Perhaps the reason I felt that way is that attack doesn't do any of those things, not really. What can make a difference is exactly what you see as your strength: defending what is good, building up rather than tearing down. It may be a poor match for the spirit of the times but I suspect that may be exactly what makes it so valuable.

Posted by: Elise at March 29, 2013 07:16 PM

As I see it, it used to be that the standard was set high, so that when people aimed at Excellence and fell short, they still hit Good Enough. Apparently people didn't like feeling inadequate when they just hit Good Enough, and set it as the new standard. Now, they aim instead at Good Enough, and inevitably still fall short. They've eliminated the margin of safety afforded by aiming at Excellence.

Matt, I used to think that the approach you just outlined pretty much defined conservatism. It wasn't that we thought people were - or ought to be - perfect. It was more that we understand that without standards and the sometimes painful consequences that can accompany failing to live up to them, there's precious little incentive for any of us to be any better than we were born to be. We totally got, "hate the sin, not the sinner".

Things have gotten so nasty lately, that I'm seeing a lot of conservatives label what used to be considered traditional morals (or just common decency) as political correctness run amok.

If we don't believe in setting standards and being accountable for our actions, than why would anyone want to be a conservative? How do I sell my kids on conservatism if they see vocal and prominent conservatives publicly flouting the standards they claim to stand for?

We all understand human frailty. I've tried to live a good life, and much of the time I have fallen woefully short of being the person I want to be. I'm the last person on earth who would condemn another human being for being unable to do what I've been unable to do - live up to my own standards. But the solution is not to lower our standards.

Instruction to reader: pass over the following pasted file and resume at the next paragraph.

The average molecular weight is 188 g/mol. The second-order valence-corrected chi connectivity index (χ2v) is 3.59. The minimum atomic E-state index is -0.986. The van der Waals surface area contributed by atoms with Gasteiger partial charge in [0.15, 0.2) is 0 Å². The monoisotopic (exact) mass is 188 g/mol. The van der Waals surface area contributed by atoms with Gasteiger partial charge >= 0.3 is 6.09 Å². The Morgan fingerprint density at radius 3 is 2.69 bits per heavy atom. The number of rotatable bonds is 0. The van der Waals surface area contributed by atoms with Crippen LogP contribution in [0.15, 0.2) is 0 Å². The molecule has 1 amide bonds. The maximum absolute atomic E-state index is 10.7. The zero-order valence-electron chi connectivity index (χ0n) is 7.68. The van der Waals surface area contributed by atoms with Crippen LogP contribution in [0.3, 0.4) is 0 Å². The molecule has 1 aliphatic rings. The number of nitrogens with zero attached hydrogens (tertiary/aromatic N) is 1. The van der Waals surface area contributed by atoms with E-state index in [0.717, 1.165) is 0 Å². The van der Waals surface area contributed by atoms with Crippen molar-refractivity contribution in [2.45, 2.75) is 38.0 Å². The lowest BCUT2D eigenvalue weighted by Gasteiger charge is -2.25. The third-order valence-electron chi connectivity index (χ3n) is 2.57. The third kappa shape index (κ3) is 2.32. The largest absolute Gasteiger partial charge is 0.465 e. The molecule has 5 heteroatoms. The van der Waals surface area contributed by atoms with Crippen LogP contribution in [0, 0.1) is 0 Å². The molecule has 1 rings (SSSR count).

Thanks so much for your comment.

Posted by: Cassandra at April 1, 2013 09:09 PM

I'm not blogging right now because I've just had arm surgery (and this comment is about the limit of my typing ability) but even before the surgery I noticed that I lacked the energy to blog about stuff that outraged me. The outrages weren't new and what I had to say about them wasn't new or, even if I hadn't said it before someone else had. Most important, I didn't have any sense such writing would do any good, change anyone's mind, make any difference.

I'm so glad you're taking the time off to heal, and not because you're quitting. I was very much saddened to see that you were on hiatus, and was worried that it would be permanent.

I hope your recovery is swift. Your writing encourages me, Elise. You have a rare gift for picking apart complex issues.

Posted by: Cassandra at April 1, 2013 09:13 PM

One of the things I learned in my years in theatre is that building is important, and tearing down is important, clearing the stage for the next show. The former is harder and takes longer, the latter is easier, quicker, and usually done with a hangover.


What is important and what remains, though, is what the audience takes away from the performance (by writers, directors, designers, actors, and crews) -- and that is what you have built.

Posted by: htom at April 2, 2013 12:54 AM

"I was very much saddened to see that you were on hiatus, and was worried that it would be permanent."

Hmmm....now you know how we feel *sometimes*.
0>:~}

Posted by: DL Sly at April 3, 2013 03:37 PM

Hmmm....now you know how we feel *sometimes*.

That's a very kind thing to say :)

I don't know what it is about the Internet, but there are times when it grates on my last nerve. It's fairly easy to avoid boneheads in meatspace, and consequently I rarely find out what they're thinking.

I need to learn not to read the comments on some sites.

Posted by: Cassandra at April 3, 2013 04:11 PM

"That's a very kind thing to say :)"

Hey heyheyhey!!! None of that!


You'll ruin my reputation.
0>;~/

Posted by: DL Sly at April 3, 2013 06:40 PM